Mar 17, 2014

Très Sexy: Sarments d'Amour


I am in the land of the French accent, acknowledged almost universally -- and especially by my husband -- as the sexiest accent in the world. (Actually fourth (!) sexiest, after Irish, Italian, and Scottish, according to a poll of 5,000 women done in 2009). And yet, I receive many compliment on my accent when I speak in French, which has been called "charming", "sexy", and my favorite: "adorable". Then there's the one that initially flattered me till I realized it was more of a back-handed compliment: "French-Canadian".

My object all along has been to have no accent, of course, but it appears that I am not quite there. My level of French, which is fluent but not perfect, is evidently just as charming to the people here as it is to us when they speak English wees a leetle 'je ne sais quoi' in ze way zay prononce ze words.

Sometimes, I can hear the difference between what I want to produce and what I actually say. At these times, I can be heard muttering under my breath English sentences with a French accent: I am trying to figure out what level my accent is and to hear what it must sound like to them. At other times, I would swear my accent is perfect, only to be asked either, "And where are you from that you speak such lovely French?" or "How long have you lived in France?" My greatest consolation at these moments is that I can honestly answer "from the United States" or "just a few years" and that either answer is sure to elicit a look of shock. I never expected an American accent to be so well received, anywhere, in any context.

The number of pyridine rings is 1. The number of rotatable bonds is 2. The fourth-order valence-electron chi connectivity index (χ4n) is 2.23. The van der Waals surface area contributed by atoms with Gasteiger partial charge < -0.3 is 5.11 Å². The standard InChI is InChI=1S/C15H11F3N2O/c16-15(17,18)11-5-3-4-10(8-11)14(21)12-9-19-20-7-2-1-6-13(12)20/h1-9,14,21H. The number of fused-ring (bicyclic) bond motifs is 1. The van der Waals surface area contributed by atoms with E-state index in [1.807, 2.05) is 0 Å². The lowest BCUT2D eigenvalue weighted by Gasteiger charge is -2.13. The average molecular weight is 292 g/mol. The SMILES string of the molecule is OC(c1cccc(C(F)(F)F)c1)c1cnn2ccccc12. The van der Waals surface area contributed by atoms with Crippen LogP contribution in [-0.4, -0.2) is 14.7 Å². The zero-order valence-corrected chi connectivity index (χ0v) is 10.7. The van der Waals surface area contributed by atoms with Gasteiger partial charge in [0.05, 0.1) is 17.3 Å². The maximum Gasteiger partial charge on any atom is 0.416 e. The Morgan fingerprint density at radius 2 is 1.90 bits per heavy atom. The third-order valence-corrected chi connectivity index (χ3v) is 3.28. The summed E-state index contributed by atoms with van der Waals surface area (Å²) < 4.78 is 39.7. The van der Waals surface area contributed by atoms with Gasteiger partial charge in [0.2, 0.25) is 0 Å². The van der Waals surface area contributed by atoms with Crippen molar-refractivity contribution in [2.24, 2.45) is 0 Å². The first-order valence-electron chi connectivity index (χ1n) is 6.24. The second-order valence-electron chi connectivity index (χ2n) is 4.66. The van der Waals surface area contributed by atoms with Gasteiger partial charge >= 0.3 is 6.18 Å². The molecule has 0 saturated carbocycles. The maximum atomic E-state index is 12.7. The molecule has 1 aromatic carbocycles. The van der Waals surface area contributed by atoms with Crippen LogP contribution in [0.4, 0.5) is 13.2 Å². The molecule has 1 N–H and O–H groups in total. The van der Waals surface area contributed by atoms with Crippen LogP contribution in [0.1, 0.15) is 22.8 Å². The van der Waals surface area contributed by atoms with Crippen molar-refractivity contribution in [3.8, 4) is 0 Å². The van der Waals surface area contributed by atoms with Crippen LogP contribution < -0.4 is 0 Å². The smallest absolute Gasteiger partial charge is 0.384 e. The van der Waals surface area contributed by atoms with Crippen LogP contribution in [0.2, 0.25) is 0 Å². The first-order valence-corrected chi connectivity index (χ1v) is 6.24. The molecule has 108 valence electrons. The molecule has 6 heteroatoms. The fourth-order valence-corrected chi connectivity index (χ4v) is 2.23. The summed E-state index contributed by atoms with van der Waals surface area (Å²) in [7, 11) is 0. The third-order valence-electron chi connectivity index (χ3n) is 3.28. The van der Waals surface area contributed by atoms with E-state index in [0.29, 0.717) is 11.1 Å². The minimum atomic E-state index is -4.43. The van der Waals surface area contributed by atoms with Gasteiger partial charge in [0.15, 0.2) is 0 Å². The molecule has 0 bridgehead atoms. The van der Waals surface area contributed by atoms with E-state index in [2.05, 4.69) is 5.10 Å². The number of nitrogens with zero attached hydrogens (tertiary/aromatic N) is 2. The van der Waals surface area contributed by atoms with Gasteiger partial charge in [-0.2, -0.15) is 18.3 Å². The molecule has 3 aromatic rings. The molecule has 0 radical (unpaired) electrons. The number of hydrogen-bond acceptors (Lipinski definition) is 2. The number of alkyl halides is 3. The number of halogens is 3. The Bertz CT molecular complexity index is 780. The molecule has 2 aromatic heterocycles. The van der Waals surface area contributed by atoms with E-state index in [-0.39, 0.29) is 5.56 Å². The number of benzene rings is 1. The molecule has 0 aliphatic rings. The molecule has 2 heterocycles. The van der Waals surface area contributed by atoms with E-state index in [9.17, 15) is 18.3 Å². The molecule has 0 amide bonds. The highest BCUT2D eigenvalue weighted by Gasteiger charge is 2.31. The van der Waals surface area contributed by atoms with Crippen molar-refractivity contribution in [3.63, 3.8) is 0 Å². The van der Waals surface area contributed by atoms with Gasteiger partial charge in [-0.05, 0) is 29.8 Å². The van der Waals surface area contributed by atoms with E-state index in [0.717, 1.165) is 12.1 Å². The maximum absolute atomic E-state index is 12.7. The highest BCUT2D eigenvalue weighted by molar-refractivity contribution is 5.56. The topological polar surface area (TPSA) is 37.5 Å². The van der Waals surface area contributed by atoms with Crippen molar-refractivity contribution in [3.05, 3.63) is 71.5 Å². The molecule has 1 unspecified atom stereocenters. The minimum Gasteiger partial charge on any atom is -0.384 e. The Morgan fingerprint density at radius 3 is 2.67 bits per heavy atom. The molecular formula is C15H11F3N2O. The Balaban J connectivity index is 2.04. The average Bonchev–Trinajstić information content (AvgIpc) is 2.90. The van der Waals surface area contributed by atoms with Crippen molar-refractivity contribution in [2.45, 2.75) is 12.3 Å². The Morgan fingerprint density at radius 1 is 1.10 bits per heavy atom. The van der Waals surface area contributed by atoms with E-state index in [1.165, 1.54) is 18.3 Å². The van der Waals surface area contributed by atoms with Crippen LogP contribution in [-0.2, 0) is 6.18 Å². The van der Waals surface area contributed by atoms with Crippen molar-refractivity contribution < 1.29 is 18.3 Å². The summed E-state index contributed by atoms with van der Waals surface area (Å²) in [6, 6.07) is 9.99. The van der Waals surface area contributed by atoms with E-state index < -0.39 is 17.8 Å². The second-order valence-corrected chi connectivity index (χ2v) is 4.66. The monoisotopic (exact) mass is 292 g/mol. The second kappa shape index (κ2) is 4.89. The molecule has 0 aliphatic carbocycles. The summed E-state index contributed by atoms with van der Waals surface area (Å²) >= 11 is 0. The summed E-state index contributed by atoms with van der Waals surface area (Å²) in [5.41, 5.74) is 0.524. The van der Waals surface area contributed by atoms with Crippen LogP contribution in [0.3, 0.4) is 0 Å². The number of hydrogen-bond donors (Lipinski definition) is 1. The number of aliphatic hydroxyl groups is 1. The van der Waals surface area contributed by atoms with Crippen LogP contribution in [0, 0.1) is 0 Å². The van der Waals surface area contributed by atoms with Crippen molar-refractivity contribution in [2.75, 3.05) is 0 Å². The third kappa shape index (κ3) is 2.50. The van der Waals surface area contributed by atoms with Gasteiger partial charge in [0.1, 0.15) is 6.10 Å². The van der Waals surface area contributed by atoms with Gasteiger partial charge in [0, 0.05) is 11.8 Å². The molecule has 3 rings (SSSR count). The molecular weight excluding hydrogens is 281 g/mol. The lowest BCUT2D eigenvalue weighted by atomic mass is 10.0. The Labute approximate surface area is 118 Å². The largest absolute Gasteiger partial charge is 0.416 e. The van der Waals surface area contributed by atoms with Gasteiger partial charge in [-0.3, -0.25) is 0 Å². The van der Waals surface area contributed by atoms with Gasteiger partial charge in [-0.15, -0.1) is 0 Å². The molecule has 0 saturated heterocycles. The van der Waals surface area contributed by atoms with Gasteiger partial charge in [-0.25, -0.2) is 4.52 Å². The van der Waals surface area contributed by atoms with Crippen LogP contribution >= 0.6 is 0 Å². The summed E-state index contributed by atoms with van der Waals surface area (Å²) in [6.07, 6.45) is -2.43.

I must tell you, this reminds me of when I was backpacking around Asia in my early twenties with my friend Andi, and we became friends with a Swedish guy. He told me rather lasciviously that I should go to Sweden, because I would be a huge hit with all the men there. I asked, rather surprised, "But aren't all the women in Sweden tall, blond, blue-eyed, and beautiful?" And he said, "Exactly! You would be so exotic!"  Hmmm...I'm not sure how to take that.

Well, it turns out that by giving our daughters the gift of bilingualism, we are inadvertently depriving them of the gift of a sexy accent. Eet eez too bahd for zem, but for me, ooh la la, I sound fantasteek!

THE CHEESE: Sarments d'Amour

As you can imagine just from looking at the photo, Sarments d'Amour, also called (less poetically) Chèvre Sarment, is a huge hit with the kids. The kids dive for them like little cheese popsicles, which I suppose is what they are -- cute goat cheese treats on a stick. In fact, "sarment" means "branch" -- in this case more of a twig, actually. In classic French style, the twigs come from grape vines.

The fact is, besides the cuteness factor, the kids -- and grown-ups -- like the taste, too, which is tangy but not overpoweringly goaty. The cheese has that sort of thick, dry-creamy texture of a fabulous New York cheesecake.

It's a raw goat's milk cheese made Ardèche goats in the  Rhône-Alpes in Eastern France. Because of the tiny bite-size, and the handy little stick, Sarments d'Amour are some of the only cheeses regularly served before a meal as aperitifs, though they make fabulous little desserts as well.


This cheese is Sarment d'Amour, and Sarment sounds almost like "charmant", but not quite, much as my charming French sounds almost like a French-person's, but not quite. And the French find my accent sexy, evidently making the language of amour sound even hotter.


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